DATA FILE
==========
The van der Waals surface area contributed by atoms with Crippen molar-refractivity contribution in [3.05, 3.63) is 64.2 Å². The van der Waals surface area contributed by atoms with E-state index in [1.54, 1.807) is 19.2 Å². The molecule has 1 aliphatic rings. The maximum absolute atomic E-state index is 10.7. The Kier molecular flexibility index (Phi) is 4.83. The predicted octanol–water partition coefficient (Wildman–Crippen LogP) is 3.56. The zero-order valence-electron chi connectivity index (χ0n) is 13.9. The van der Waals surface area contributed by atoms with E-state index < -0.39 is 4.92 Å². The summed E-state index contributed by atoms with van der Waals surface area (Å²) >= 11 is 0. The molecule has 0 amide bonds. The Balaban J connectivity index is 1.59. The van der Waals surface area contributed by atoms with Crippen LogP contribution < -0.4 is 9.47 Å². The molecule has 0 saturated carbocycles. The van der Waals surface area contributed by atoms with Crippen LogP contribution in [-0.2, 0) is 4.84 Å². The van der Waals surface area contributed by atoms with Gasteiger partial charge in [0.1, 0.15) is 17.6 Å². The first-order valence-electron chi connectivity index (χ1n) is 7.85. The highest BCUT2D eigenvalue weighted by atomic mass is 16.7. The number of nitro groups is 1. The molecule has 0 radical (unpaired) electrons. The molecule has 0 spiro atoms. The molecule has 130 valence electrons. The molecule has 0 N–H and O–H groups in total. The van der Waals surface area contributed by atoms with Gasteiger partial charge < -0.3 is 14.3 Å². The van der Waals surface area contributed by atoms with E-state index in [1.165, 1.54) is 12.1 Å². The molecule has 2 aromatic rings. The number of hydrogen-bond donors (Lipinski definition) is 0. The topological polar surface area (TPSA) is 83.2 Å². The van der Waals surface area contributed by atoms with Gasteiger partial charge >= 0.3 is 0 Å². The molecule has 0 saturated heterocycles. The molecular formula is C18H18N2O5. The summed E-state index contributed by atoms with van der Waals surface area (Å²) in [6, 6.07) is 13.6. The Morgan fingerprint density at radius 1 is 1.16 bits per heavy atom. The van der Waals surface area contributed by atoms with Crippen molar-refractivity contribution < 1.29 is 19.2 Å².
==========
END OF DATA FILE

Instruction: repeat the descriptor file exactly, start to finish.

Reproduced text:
The van der Waals surface area contributed by atoms with Crippen molar-refractivity contribution in [3.05, 3.63) is 64.2 Å². The van der Waals surface area contributed by atoms with E-state index in [1.54, 1.807) is 19.2 Å². The molecule has 1 aliphatic rings. The maximum absolute atomic E-state index is 10.7. The Kier molecular flexibility index (Phi) is 4.83. The predicted octanol–water partition coefficient (Wildman–Crippen LogP) is 3.56. The zero-order valence-electron chi connectivity index (χ0n) is 13.9. The van der Waals surface area contributed by atoms with E-state index < -0.39 is 4.92 Å². The summed E-state index contributed by atoms with van der Waals surface area (Å²) >= 11 is 0. The molecule has 0 amide bonds. The Balaban J connectivity index is 1.59. The van der Waals surface area contributed by atoms with Crippen LogP contribution < -0.4 is 9.47 Å². The molecule has 0 saturated carbocycles. The van der Waals surface area contributed by atoms with Crippen LogP contribution in [-0.2, 0) is 4.84 Å². The van der Waals surface area contributed by atoms with Gasteiger partial charge in [0.1, 0.15) is 17.6 Å². The first-order valence-electron chi connectivity index (χ1n) is 7.85. The highest BCUT2D eigenvalue weighted by atomic mass is 16.7. The number of nitro groups is 1. The molecule has 0 radical (unpaired) electrons. The molecule has 0 spiro atoms. The molecule has 130 valence electrons. The molecule has 0 N–H and O–H groups in total. The van der Waals surface area contributed by atoms with Gasteiger partial charge < -0.3 is 14.3 Å². The van der Waals surface area contributed by atoms with E-state index in [1.165, 1.54) is 12.1 Å². The molecule has 2 aromatic rings. The number of hydrogen-bond donors (Lipinski definition) is 0. The topological polar surface area (TPSA) is 83.2 Å². The van der Waals surface area contributed by atoms with Gasteiger partial charge >= 0.3 is 0 Å². The molecule has 0 saturated heterocycles. The molecular formula is C18H18N2O5. The summed E-state index contributed by atoms with van der Waals surface area (Å²) in [6, 6.07) is 13.6. The Morgan fingerprint density at radius 1 is 1.16 bits per heavy atom. The van der Waals surface area contributed by atoms with Crippen molar-refractivity contribution < 1.29 is 19.2 Å².